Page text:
Novelty Punctuation and the Technical Writer, Part 3: Hyphen/Dash

I didn’t learn the difference between the hyphen (-) and the dash (–) until I was working as a professional copyeditor. This was after four years of majoring in English as an undergrad, not to mention a masters degree! The distinction between these two punctuation marks is as much a visual thing as a grammatical thing. To wit, some people call the hyphen “the n-dash” (because it’s the length of the letter n) and the dash the “m-dash” (because it’s the length of the letter m).

To type a hyphen, press that line key between the 0 and the = ONE TIME: –

To type a dash, press that same button TWICE: —

Now you know the difference between how these two symbols look. Let’s move on to their meanings and usages.

The hyphen isn’t just shorter (remember, it’s the n-dash, as opposed to the m-dash); it does less in a sentence than a dash. It can hold up part of a word or phrase, like ex-husband or mid-1980s or sixty-seven or over-the-counter or X-ray.

If you’re not sure whether a word or set of words needs a hyphen, you have two options:

  1. Look it up in a dictionary
  2. Let the copyeditors at your company work it out

What a hyphen cannot do–because it is not strong enough–is hold up part of a sentence. For that, you’re gonna need a dash. See how I used a set of dashes to create a parenthetical statement in that previous sentence? I set off a phrase with dash on either end of it. If I had used a hyphen to do that, it would look like this-two hyphens trying to rope off a clause-and that would confuse my reader. Now that you know the difference between hyphens and dashes, see how the sentence I just wrote (the one directly before this one) looks like I’m creating brand-new compound words, this-two and clause-and, rather than neatly delineating one clause from another?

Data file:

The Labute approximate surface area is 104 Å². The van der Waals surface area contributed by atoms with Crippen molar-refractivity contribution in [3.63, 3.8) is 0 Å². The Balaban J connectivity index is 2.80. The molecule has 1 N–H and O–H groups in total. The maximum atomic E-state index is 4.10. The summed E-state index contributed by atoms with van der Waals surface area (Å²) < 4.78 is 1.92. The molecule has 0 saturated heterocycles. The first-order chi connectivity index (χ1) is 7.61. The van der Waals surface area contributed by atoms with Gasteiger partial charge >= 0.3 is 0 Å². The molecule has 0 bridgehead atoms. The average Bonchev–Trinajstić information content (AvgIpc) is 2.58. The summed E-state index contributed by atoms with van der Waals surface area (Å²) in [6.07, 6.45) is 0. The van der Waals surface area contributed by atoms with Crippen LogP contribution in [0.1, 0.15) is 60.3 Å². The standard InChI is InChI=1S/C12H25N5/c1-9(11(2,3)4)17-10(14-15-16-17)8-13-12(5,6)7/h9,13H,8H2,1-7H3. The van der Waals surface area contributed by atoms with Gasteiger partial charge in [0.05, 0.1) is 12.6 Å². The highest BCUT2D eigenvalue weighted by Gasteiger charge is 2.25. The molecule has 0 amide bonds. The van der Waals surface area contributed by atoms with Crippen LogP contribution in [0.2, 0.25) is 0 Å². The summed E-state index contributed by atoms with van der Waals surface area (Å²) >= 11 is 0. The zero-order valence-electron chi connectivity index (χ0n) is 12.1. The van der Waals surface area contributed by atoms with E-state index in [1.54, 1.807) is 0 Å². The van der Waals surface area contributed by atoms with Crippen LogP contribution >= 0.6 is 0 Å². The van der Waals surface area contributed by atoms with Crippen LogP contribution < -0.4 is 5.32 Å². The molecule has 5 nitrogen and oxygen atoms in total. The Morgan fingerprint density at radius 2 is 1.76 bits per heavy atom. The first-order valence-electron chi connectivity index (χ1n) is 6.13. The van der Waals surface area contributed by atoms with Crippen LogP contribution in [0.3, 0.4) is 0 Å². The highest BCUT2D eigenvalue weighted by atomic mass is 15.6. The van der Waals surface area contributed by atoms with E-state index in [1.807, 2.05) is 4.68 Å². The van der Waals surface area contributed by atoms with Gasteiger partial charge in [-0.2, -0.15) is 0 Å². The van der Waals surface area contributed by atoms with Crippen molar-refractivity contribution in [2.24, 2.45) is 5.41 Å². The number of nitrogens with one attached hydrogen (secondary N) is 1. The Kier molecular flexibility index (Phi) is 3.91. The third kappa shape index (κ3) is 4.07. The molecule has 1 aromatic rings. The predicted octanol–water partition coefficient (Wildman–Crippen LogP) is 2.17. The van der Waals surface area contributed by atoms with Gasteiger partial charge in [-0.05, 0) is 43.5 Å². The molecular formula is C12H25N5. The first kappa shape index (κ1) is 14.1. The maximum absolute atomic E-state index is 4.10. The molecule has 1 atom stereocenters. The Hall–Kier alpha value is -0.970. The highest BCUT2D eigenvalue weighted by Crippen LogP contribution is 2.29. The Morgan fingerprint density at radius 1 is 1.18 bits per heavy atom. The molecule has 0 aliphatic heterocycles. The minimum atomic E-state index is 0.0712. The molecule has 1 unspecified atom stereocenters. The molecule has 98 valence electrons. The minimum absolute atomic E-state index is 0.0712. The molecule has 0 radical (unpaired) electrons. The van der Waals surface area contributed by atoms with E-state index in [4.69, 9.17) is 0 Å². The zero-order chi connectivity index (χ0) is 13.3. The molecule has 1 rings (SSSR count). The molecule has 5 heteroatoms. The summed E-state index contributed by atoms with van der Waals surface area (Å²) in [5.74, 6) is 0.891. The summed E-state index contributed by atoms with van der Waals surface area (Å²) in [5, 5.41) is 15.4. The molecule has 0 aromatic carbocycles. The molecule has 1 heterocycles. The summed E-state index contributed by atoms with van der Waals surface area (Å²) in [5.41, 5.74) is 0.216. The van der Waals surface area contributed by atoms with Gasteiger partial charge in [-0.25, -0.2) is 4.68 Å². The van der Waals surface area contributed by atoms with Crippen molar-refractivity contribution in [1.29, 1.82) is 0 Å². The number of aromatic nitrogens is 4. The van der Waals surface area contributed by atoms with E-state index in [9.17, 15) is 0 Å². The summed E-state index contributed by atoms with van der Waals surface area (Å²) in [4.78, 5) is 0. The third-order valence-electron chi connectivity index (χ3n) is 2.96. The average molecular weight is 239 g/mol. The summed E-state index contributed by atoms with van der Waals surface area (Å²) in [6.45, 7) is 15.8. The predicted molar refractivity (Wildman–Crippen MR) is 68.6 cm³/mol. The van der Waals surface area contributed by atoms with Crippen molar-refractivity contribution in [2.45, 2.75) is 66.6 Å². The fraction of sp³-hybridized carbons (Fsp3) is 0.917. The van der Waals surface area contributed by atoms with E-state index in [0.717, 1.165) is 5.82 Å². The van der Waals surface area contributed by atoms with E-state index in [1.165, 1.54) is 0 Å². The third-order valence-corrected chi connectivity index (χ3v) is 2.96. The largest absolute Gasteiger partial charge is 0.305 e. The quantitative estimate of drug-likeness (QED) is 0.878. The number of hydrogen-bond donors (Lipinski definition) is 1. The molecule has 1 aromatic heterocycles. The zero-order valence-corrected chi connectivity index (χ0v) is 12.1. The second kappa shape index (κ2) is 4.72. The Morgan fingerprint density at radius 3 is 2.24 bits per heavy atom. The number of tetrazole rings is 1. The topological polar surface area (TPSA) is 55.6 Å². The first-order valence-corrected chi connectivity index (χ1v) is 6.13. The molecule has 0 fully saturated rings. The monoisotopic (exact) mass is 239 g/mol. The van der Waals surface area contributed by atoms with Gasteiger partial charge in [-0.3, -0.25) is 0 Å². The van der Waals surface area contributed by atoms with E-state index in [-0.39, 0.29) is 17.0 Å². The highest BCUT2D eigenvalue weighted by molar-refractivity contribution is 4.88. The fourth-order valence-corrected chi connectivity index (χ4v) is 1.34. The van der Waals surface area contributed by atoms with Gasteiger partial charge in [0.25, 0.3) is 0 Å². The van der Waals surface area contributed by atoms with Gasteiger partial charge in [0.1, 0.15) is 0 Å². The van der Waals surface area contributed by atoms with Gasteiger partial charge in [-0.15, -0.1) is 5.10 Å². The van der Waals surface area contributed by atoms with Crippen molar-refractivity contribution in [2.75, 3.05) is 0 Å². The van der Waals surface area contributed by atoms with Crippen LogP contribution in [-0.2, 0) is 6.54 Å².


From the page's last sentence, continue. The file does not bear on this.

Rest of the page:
The nice thing about dashes, once you’ve distinguished them from hyphens, is that they can be quite all-purpose. You can experiment with them when a semicolon isn’t right, but you want something stronger than a comma. Notice when writers use dashes in their work. It’s a pretty forgiving piece of punctuation, and one I think you’ll find quite useful in your own writing.


1 thought on “Novelty Punctuation and the Technical Writer, Part 3: Hyphen/Dash”

  1. I’ve been using these two kinds of dashes for long and correctly without knowing the exact differences between them. It is an interesting clarification!


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